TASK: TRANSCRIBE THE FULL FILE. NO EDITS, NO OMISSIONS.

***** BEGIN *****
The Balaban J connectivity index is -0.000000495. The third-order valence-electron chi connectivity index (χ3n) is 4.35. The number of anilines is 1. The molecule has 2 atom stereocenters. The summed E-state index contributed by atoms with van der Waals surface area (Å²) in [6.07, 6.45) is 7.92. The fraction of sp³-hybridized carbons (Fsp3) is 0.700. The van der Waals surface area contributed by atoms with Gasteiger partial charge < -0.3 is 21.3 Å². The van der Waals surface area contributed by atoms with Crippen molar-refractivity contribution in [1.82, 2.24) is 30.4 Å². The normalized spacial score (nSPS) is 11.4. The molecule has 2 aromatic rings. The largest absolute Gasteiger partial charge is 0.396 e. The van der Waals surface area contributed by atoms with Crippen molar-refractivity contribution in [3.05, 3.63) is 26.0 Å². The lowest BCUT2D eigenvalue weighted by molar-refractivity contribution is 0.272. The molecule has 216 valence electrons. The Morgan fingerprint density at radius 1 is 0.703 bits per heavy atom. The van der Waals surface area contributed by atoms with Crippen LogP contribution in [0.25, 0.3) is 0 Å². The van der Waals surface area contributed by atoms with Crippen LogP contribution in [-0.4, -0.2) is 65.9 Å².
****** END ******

The Balaban J connectivity index is -0.000000495. The third-order valence-electron chi connectivity index (χ3n) is 4.35. The number of anilines is 1. The molecule has 2 atom stereocenters. The summed E-state index contributed by atoms with van der Waals surface area (Å²) in [6.07, 6.45) is 7.92. The fraction of sp³-hybridized carbons (Fsp3) is 0.700. The van der Waals surface area contributed by atoms with Gasteiger partial charge < -0.3 is 21.3 Å². The van der Waals surface area contributed by atoms with Crippen molar-refractivity contribution in [1.82, 2.24) is 30.4 Å². The normalized spacial score (nSPS) is 11.4. The molecule has 2 aromatic rings. The largest absolute Gasteiger partial charge is 0.396 e. The van der Waals surface area contributed by atoms with Crippen molar-refractivity contribution in [3.05, 3.63) is 26.0 Å². The lowest BCUT2D eigenvalue weighted by molar-refractivity contribution is 0.272. The molecule has 216 valence electrons. The Morgan fingerprint density at radius 1 is 0.703 bits per heavy atom. The van der Waals surface area contributed by atoms with Crippen LogP contribution in [0.25, 0.3) is 0 Å². The van der Waals surface area contributed by atoms with Crippen LogP contribution in [-0.4, -0.2) is 65.9 Å².